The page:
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My Ideal Bookshelf

Thessaly La Force's collection of essays on cultural figures' favorite books will fascinate any bibliophile.

By Margaret Eby / December 4, 2012

My Ideal Bookshelf By Thessaly La Force Little, Brown 240 pp.


Aside from its myriad effects on the publishing industry, the rise of the e-book has led to a minor crisis for any bibliophile’s home decoration efforts. Which volumes do you display? Which do you tuck away, away from the eyes of prying guests, onto your iPad or Kindle? And which books are precious enough to keep, tattered spines or coffee stains and all, the one that you lug from apartment to apartment? It’s this question that editor Thessaly La Force put to a hundred cultural figures, from essayists to chefs to architects. “Select a small shelf of books that represent you – the books that have changed your life… your favorite favorites,” she requested. The result is My Ideal Bookshelf, a peek into the living rooms of dozens of interesting cultural figures.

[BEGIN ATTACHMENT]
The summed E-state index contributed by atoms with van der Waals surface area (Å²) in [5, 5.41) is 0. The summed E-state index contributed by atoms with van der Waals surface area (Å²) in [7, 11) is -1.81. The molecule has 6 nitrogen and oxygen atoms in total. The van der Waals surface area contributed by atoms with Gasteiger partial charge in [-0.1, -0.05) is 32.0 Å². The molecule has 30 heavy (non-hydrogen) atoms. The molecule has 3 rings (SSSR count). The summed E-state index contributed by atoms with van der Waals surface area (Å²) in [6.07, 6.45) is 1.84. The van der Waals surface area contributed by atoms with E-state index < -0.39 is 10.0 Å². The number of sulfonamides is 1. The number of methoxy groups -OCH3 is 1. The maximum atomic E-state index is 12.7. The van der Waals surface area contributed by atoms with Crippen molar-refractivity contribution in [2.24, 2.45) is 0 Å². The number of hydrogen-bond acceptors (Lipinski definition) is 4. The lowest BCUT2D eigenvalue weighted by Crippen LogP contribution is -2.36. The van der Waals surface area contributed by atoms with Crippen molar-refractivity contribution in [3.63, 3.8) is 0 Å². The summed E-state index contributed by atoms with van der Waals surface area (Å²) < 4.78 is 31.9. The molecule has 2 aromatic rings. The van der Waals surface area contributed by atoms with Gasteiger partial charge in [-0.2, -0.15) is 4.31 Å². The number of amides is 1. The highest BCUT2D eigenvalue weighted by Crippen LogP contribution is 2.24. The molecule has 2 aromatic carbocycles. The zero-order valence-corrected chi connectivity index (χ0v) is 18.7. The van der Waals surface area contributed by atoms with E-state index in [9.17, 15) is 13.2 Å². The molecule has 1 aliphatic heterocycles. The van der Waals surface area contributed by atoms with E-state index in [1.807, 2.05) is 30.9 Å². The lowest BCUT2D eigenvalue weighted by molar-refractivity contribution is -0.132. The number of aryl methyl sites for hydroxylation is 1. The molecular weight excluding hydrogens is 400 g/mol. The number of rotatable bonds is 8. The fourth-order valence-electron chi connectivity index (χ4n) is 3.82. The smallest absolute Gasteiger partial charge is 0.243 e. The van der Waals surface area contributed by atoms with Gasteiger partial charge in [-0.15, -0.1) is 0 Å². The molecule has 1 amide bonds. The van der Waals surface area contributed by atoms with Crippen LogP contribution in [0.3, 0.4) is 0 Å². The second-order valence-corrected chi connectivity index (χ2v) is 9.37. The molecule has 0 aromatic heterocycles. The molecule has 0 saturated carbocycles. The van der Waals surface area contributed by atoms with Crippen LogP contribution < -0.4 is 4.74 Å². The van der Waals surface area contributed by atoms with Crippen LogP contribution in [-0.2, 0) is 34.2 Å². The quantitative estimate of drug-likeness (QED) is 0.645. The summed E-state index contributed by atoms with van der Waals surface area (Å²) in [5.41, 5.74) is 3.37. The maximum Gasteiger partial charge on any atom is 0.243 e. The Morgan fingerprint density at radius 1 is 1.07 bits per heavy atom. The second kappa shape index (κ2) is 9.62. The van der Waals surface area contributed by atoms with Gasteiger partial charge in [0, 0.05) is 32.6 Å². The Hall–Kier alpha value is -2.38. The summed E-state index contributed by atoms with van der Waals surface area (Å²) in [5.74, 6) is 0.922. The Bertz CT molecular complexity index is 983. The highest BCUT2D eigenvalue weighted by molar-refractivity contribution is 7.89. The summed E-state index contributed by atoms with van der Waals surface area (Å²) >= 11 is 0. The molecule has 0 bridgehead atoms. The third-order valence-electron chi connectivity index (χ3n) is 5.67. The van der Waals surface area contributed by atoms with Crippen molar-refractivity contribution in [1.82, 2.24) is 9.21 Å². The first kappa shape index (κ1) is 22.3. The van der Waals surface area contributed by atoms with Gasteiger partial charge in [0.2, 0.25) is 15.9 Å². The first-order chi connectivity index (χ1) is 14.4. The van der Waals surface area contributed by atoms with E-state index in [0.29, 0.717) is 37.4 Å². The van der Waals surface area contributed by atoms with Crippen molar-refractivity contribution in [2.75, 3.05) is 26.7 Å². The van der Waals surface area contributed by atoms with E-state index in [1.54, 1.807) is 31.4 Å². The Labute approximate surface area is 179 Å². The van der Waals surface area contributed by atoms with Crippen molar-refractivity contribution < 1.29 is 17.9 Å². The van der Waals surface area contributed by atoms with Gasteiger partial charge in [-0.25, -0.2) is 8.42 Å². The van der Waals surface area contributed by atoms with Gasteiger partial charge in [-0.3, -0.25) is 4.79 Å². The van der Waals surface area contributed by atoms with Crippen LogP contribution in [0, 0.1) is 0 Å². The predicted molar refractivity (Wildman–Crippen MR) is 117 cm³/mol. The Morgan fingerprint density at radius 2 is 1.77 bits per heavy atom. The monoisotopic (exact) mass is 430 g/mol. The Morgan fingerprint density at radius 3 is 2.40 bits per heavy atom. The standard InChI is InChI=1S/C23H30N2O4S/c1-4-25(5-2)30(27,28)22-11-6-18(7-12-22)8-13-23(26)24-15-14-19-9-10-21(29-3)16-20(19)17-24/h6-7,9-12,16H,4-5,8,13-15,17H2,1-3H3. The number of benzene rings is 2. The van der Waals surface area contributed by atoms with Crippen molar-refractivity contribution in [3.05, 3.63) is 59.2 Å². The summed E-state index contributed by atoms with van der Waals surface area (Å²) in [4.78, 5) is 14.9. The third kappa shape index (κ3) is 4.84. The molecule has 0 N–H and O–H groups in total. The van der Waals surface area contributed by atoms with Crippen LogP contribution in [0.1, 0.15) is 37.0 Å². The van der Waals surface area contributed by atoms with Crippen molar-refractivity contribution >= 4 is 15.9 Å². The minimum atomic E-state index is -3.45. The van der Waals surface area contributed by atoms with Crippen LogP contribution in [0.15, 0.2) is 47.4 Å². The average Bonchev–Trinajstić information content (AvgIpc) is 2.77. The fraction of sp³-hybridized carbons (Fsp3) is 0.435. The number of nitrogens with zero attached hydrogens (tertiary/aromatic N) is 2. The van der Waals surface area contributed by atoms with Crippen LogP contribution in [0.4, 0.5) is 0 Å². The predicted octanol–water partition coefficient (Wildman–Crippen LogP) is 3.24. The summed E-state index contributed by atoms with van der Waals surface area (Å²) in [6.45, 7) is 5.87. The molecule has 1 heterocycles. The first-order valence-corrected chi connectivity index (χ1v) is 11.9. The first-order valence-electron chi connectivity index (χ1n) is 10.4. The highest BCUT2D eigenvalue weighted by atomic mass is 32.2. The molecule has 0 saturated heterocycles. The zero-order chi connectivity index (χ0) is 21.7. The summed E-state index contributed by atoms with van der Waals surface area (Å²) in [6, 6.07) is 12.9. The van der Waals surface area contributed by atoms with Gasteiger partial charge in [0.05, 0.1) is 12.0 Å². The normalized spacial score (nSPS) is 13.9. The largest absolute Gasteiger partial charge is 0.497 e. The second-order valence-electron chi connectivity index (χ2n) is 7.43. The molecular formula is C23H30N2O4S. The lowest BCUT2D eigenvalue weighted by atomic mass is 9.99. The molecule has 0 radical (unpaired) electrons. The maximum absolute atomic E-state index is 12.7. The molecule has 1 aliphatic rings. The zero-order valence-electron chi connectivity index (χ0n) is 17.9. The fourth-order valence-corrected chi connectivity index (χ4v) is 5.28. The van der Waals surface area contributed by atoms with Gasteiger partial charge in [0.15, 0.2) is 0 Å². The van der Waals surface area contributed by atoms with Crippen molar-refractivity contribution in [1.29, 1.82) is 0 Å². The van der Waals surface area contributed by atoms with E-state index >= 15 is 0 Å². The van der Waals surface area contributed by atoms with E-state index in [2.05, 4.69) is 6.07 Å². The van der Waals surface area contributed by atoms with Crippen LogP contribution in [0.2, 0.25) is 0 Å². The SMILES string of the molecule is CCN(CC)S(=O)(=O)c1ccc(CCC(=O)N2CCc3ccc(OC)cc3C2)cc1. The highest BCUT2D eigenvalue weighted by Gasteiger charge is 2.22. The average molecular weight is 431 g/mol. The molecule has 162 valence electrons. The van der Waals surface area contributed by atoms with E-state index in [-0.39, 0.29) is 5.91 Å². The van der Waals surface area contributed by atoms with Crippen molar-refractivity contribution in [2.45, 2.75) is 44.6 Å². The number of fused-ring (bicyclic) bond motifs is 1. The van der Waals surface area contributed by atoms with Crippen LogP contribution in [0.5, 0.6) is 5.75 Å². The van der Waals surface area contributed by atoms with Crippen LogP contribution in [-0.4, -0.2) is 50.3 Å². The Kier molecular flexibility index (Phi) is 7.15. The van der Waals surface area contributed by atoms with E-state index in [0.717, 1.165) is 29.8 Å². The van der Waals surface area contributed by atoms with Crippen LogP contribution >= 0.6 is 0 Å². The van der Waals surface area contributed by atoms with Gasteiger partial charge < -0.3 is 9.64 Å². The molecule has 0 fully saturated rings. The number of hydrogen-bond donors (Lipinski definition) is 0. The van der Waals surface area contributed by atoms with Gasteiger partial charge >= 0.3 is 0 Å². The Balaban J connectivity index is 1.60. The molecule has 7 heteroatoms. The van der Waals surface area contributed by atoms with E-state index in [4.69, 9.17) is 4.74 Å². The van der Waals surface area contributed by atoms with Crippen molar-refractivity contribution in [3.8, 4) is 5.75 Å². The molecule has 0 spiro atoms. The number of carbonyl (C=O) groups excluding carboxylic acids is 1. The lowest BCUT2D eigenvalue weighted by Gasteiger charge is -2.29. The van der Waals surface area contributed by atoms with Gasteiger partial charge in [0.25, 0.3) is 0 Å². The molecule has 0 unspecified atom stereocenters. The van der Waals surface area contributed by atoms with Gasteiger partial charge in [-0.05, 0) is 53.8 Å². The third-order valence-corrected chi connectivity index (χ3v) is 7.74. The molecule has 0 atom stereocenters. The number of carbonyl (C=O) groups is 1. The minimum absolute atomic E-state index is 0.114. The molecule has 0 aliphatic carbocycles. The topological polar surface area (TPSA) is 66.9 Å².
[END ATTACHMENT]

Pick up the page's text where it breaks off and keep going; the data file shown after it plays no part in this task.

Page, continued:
"My Ideal Bookshelf" is a jewel of a book, one that any bibliophile will be instinctively drawn to. Each entry, arranged encyclopedically, has a short essay that La Force winnowed down from an interview alongside a sumptuously drawn version of the bookshelf they described. It’s these illustrations, painted by Jane Mount, are the key to the book’s appeal: Her work renders each selection into a cityscape, the slim spines of poetry volumes hidden in the shadows of books of photography. Flipping through the book and perusing these works has the same effect as wandering through the aisles of a well-curated library. You linger on favorites, wonder about authors you haven’t read, feel a tiny thrill of excitement happening upon a paged-through novel on the shelf.
The essays, too, are delightful bite-size looks at the literary taste of semi-celebrities. Who knew that Michael Chabon’s shelf would include both Barry Hannah’s "Airships" and Arthur Conan Doyle’s "Sherlock Holmes"? Or that Twilight author Stephanie Mayer would be a fan of poet Louise Gluck? Malcolm Gladwell even explains, reassuringly, that his crime-loaded shelf is a reflection of an addiction to book buying. “I haven’t read all of them, and I won’t. Some of them I’ll just look at,” he explains, “But these books are markers for ideas I’m interested in…When I see my bookshelf expanding, it gives me the illusion that my brain is expanding too.”

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